The fight over reducing class sizes in K-12 public schools is far from over. Legislators who hoped to suspend Initiative 1351’s costly mandate on class size reductions hit a roadblock late Tuesday and early Wednesday morning as they raced to complete work on state budgets and avoid a government shutdown.
Unless they suspend I-1351, there is roughly a $2 billion hole in the new state operating budget that took effect July 1.
The House already provided the supermajority vote needed to suspend the ballot measure for four years. But Democrats in the Republican-controlled Senate withheld votes and demanded that the Senate vote first on a separate House bill that would change school testing requirements.
We think Republicans controlling the Senate should go ahead and allow a vote on the testing bill, which it had refused previously to consider. Democrats should then follow through to suspend the class-size reduction initiative.
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House Bill 2214, the testing bill, was co-sponsored by Democratic Rep. Chris Reykdal of Tumwater and Republican Rep. David Taylor of Moxee. It has strong bipartisan support, having passed three times in the House — the last time by a 92 to 6 vote.
Among the provisions of the testing measure is an end to the 10th-grade biology exam that was used for the first time this year as a graduation requirement. Some 2,000 high school seniors failed to graduate as a direct result of not passing it or failing to complete an alternative. This bill would give them diplomas.
The bill also provides more remedial help for seniors to master precollege work and would potentially save the state $29 million by reducing the complicated array of state tests in future years.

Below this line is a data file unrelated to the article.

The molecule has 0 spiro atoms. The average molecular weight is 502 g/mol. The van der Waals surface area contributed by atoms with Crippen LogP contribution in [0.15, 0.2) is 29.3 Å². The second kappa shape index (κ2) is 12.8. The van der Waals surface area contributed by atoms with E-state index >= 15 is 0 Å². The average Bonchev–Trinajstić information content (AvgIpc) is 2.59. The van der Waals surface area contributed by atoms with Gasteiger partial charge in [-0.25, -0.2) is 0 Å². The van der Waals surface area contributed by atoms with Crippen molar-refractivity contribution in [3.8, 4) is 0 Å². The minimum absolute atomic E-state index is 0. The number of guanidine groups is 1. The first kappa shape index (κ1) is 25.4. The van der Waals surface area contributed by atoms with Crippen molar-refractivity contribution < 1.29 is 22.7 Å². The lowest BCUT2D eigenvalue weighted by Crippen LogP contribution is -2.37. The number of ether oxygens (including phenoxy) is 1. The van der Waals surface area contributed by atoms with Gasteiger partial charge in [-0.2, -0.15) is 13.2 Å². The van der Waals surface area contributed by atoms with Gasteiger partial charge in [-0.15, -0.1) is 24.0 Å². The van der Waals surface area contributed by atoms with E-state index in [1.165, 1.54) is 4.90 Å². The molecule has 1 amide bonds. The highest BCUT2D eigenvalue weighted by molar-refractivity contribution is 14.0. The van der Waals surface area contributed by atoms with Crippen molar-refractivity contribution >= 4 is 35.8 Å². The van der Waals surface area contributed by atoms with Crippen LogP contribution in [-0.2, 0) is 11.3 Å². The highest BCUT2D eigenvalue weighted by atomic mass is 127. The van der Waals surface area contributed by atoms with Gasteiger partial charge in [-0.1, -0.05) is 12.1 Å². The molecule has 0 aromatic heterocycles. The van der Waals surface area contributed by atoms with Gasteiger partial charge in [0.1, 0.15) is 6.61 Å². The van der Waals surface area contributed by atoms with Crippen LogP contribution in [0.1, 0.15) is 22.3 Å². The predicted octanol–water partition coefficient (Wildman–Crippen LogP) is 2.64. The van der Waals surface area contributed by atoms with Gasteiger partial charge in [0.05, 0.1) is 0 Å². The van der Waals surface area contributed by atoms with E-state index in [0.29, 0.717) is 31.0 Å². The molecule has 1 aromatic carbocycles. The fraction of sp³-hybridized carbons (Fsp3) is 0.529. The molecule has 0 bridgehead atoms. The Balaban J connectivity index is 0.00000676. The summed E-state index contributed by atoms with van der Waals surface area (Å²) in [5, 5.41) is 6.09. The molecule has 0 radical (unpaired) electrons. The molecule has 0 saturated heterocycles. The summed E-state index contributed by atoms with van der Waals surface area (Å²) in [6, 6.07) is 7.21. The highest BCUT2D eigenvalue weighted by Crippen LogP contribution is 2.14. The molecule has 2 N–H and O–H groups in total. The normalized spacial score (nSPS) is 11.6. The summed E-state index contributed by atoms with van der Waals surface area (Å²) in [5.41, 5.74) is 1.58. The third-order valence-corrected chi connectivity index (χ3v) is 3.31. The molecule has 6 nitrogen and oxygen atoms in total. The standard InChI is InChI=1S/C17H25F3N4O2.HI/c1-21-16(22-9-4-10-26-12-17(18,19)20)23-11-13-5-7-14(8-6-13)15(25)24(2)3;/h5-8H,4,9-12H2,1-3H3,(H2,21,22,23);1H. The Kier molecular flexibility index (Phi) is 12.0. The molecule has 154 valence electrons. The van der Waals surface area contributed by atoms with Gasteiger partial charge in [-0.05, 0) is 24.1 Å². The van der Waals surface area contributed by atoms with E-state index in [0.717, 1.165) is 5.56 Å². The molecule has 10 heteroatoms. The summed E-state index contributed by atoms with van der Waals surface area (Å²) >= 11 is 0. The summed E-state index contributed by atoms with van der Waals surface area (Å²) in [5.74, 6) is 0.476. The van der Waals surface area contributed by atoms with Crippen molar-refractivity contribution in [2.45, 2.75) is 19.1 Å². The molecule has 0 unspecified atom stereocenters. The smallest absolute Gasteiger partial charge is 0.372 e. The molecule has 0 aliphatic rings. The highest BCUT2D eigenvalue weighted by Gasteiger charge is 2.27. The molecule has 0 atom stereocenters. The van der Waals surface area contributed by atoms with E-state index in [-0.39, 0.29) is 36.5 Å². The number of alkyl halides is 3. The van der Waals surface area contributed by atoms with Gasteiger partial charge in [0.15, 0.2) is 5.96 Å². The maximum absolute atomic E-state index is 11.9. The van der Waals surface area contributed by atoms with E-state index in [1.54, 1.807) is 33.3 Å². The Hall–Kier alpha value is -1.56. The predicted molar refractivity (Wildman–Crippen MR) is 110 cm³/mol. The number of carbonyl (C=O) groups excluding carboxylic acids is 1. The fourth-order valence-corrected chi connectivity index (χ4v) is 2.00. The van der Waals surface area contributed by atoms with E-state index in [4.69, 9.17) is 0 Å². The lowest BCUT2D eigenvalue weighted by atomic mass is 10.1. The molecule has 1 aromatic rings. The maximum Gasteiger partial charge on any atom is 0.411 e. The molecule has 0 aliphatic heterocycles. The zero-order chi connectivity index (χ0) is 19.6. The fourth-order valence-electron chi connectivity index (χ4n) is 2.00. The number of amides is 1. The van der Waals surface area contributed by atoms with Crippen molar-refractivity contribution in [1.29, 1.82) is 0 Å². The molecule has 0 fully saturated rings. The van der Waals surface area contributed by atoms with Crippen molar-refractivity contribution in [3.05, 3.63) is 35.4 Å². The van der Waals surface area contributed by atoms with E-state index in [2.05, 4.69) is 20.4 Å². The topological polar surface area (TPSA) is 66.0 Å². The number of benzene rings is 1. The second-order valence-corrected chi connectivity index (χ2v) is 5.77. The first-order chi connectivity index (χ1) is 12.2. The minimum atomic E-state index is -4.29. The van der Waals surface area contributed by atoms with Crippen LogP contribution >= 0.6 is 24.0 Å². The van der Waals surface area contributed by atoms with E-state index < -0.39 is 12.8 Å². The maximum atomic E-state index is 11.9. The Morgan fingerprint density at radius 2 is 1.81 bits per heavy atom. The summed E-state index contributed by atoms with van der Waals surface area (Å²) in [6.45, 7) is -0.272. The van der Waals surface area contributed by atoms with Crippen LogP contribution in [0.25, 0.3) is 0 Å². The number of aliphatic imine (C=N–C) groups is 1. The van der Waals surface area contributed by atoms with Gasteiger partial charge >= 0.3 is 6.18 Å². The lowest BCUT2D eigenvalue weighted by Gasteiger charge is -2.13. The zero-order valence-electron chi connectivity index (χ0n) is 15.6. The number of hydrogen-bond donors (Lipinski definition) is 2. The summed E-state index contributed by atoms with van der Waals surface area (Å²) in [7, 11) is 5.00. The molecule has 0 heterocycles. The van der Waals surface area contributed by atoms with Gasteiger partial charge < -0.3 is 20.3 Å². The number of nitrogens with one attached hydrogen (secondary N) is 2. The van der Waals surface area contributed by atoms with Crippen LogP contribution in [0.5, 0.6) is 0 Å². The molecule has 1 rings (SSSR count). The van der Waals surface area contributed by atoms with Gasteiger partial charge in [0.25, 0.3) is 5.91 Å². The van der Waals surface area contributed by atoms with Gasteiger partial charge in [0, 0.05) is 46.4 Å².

A quick vote on HB 2214 could open the way for getting things done on I-1351, which cannot be funded without an enormous tax increase that is no one realistically expects lawmakers to pass.
Under the two-year budget signed by Gov. Jay Inslee, about $350 million is allocated to reducing class sizes in grades K-3. That’s a start toward paying for the portion of I-1351 that offers the most return on the dollars invested.
Unless lawmakers have the will to put I-1351 back on the ballot this fall with a funding-source attached, figuring out a way to pay for the rest of the measure is a question that can wait for another day.
The Senate’s failed vote on I-1351 was not the only chaos seen at the end of the budget biennium. Inslee signed the operating budget into law just 22 minutes before the deadline to avoid a government shutdown, and the unpredictability continued well into the early morning in the Senate as well as in the Democrat-controlled House.
A bond bill paying for many projects in the $3.9 billion capital construction budget was stranded in the Senate. And a bill that lists transportation projects to be paid for by the $16 billion transportation tax package was hung up in the House.
The third overtime session that began Sunday will go on for a while longer — we hope only for a few days. The remaining bills should be passed expeditiously, and legislators should go home.